Patrick Mason is one of ourDialogue guests. He may or may not be related to one of our permabloggers.
In March 1961 President John F. Kennedy issued Executive Order 10925. It dictated that any contractor doing business with the federal government “will take affirmative action to ensure that applicants are employed, and that employees are treated during employment, without regard to their race, creed, color, or national origin.” This was the first time the phrase “affirmative action” was used by the federal government (although it built on previous laws and policies reaching back to the Fourteenth Amendment), and it was gradually built upon by Presidents Johnson and (the most unlikely advocate) Nixon before beginning to be dismantled somewhat under Reagan, Bush I, Clinton, and Bush II.
The confusing thing about Kennedy’s order was that on the one hand the government was telling employers they needed to hire minorities (especially African Americans), but on the other hand they were saying that hiring had to be done without special preference or treatment or quotas (“without regard…”).
In the Church, it’s no real surprise that we have something of a race problem. The most egregious and structural element of this problem was solved in one fell swoop twenty-nine years ago (thank God for revelation), but it is abundantly clear that the issue remains with us. The Church does not track membership by race, and so it is unclear how many African Americans have joined since 1978, but it is certainly disproportionately low for a church that idealizes its universal appeal. (We seem to do better with Hispanics, and I have no idea about Native Americans, always the forgotten minority in America.)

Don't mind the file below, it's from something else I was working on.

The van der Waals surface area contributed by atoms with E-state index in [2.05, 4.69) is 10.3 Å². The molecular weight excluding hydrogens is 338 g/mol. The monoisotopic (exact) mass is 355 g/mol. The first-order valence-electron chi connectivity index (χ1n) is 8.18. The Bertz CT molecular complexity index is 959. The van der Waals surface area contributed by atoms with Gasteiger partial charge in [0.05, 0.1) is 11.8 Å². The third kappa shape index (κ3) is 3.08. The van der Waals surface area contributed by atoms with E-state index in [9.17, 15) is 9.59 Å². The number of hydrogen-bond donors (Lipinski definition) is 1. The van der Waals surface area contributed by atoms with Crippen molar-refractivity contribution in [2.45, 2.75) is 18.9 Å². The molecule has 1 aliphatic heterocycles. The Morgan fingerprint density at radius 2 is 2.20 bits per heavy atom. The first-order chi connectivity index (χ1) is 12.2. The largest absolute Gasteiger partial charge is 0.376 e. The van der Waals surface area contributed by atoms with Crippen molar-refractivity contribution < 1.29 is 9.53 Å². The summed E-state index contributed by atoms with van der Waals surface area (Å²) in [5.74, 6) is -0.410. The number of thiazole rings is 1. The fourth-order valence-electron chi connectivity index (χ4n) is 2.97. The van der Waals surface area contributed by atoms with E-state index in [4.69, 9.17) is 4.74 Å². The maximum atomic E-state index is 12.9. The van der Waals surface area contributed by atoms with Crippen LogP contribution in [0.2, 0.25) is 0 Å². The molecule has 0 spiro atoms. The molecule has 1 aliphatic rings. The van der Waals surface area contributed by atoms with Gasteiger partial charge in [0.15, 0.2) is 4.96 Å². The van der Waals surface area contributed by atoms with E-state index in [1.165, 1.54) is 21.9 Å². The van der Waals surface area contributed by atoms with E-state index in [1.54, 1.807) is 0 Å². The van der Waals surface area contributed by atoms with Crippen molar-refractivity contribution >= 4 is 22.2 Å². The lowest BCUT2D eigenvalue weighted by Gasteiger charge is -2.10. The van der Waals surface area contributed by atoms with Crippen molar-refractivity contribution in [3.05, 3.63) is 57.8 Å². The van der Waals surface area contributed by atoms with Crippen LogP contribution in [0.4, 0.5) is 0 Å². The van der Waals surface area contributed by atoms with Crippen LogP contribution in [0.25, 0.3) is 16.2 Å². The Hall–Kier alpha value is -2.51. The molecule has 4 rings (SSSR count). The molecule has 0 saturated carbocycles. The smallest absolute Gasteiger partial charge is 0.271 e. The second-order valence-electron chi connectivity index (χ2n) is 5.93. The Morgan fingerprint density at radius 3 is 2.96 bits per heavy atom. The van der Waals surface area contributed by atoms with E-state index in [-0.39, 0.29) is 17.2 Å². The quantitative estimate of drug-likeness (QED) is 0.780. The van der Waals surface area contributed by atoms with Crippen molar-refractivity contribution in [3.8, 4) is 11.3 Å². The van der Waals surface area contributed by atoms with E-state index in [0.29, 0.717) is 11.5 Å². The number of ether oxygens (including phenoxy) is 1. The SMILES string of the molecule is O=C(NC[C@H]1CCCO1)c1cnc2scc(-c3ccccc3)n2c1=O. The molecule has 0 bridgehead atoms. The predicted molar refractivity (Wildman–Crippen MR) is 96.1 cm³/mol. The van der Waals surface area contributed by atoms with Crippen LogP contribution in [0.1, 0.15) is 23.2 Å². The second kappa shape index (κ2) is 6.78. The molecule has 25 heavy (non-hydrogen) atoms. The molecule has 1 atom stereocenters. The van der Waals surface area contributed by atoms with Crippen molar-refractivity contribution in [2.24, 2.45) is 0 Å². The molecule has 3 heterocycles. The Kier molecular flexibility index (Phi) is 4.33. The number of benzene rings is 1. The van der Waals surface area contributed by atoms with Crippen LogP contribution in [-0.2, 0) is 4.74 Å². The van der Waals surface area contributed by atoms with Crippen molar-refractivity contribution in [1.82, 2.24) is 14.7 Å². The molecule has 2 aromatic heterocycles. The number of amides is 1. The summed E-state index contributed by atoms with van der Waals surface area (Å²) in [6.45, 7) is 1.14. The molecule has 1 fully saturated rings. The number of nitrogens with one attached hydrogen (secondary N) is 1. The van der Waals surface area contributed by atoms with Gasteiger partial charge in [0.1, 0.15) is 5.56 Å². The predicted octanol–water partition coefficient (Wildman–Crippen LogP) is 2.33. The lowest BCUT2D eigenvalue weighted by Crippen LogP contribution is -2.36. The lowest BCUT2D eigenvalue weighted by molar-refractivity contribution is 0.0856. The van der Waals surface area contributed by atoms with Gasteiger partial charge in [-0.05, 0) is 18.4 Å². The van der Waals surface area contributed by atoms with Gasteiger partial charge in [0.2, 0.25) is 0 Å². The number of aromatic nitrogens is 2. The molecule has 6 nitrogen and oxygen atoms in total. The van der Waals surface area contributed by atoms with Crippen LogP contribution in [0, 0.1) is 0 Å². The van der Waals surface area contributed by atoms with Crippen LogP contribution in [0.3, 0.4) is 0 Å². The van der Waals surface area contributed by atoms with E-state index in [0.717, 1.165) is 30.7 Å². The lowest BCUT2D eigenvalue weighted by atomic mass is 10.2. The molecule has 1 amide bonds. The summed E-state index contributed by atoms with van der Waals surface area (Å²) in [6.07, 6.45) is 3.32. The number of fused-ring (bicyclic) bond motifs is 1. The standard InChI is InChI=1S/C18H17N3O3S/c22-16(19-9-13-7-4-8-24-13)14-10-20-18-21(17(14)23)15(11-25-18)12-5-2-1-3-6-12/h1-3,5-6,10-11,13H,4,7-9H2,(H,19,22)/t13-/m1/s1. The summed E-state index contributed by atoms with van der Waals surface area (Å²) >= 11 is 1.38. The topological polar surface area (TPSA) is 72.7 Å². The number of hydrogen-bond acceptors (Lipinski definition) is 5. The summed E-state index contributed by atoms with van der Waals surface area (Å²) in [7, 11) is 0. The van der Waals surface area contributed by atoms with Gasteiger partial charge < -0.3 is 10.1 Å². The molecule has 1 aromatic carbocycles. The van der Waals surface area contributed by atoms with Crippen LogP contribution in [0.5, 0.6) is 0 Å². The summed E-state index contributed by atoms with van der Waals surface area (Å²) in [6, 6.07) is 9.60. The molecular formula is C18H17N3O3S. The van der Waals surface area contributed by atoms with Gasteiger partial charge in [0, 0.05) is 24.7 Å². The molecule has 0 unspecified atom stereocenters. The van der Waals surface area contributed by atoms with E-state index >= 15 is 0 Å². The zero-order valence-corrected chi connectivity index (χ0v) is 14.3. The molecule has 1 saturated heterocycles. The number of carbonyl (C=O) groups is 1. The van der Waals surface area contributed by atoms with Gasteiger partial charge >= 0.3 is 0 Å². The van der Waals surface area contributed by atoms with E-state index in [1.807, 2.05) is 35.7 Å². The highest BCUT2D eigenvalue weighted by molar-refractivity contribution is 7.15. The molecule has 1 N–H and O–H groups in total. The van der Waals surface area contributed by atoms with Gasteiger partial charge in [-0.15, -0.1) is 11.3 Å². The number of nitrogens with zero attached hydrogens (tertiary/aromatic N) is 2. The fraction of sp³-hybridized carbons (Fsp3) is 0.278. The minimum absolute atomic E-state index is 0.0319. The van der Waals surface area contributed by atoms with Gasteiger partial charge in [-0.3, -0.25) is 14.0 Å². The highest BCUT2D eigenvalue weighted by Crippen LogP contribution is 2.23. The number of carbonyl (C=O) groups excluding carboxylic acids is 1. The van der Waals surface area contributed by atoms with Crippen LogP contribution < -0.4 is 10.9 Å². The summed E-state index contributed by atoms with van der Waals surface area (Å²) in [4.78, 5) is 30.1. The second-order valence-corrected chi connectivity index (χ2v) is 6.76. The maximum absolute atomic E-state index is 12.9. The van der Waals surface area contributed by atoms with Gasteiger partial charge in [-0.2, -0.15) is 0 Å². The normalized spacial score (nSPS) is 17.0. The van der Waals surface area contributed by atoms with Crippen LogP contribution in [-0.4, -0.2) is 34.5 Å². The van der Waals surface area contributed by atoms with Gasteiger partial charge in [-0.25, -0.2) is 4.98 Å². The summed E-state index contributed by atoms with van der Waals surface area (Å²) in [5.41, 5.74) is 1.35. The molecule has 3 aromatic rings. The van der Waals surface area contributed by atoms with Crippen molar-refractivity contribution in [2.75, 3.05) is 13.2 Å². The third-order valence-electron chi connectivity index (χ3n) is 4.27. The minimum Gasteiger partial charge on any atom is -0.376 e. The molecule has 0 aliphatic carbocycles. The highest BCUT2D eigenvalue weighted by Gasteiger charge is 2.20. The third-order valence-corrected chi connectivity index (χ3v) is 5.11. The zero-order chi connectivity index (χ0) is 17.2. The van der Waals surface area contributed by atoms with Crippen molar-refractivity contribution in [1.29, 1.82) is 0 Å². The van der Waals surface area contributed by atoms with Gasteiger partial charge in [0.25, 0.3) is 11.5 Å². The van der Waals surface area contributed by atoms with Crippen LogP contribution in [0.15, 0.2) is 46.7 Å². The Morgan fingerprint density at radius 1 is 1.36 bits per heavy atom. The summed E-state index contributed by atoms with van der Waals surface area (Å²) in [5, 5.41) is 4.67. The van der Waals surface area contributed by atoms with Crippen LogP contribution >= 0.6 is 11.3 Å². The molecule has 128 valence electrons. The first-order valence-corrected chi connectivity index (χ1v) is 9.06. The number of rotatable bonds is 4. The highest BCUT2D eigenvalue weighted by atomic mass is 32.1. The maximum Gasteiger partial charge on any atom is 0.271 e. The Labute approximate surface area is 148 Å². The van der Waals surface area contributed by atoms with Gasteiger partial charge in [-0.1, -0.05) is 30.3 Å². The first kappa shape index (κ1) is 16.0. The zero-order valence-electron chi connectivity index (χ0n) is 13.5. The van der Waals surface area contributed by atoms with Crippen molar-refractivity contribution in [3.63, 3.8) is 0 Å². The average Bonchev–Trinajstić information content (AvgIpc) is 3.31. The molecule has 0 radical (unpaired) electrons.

It seems to me that the Church suffers from the same paradox as affirmative action programs have from the beginning. If the ultimate goal is to eliminate distinctions and privilege based on race, is the best strategy to emphasize race in the short-term so as to tailor programs and policies that will aid the traditionally underprivileged and underrepresented, or do you ignore race completely in the hopes that it will simply go away on its own accord? There are good arguments–and significant problems–for each approach. Race will always be an issue so long as you talk about it, and when you give special advantages to one group it is inevitable that other groups (particularly the majority) will become resentful to some degree and will see any accomplishments by the minority group as a result of a handout rather than actual ability. But ignoring the problem does not solve it, and only reinforces the status quo that is defined by an inequality in power and representation.
My question is whether affirmative action has any place in Zion? Our collective goal, if I read my scriptures right, is for the members of God’s Church to be “of one heart and one mind” (Moses 7:18), for if “[we] are not one, [we] are not [God’s]” (D&C 38:27). Furthermore, our best example of Zion, the post-Resurrection church in the Americas, was notably classless and raceless: “neither were there Lamanites, nor any manner of -ites; but they were in one, the children of Christ, and heirs to the kingdom of God” (4 Nephi 1:17).
Currently, the Church seems to both acknowledge and downplay race. They still do not track race, and President Hinckley’s answers to journalists’ questions on the issue are characteristically forward-looking and upbeat (his recent castigation of priesthood holders for any lingering racism was a welcome call to repentance and thus admission of the problem, but also insinuated that there shouldn’t be any problem since 1978). More proactively, the Church created and still supports the Genesis Group to minister to African Americans, and has recently gotten heavily involved in genealogy work for African Americans.
I’m not of the inclination or in a position to critique Church policies, and generally find them praiseworthy. Instead, I’m more interested in a question of how we as a collective membership helps move Zion toward the vision put forward in 4 Nephi. Do we accentuate race or ignore it?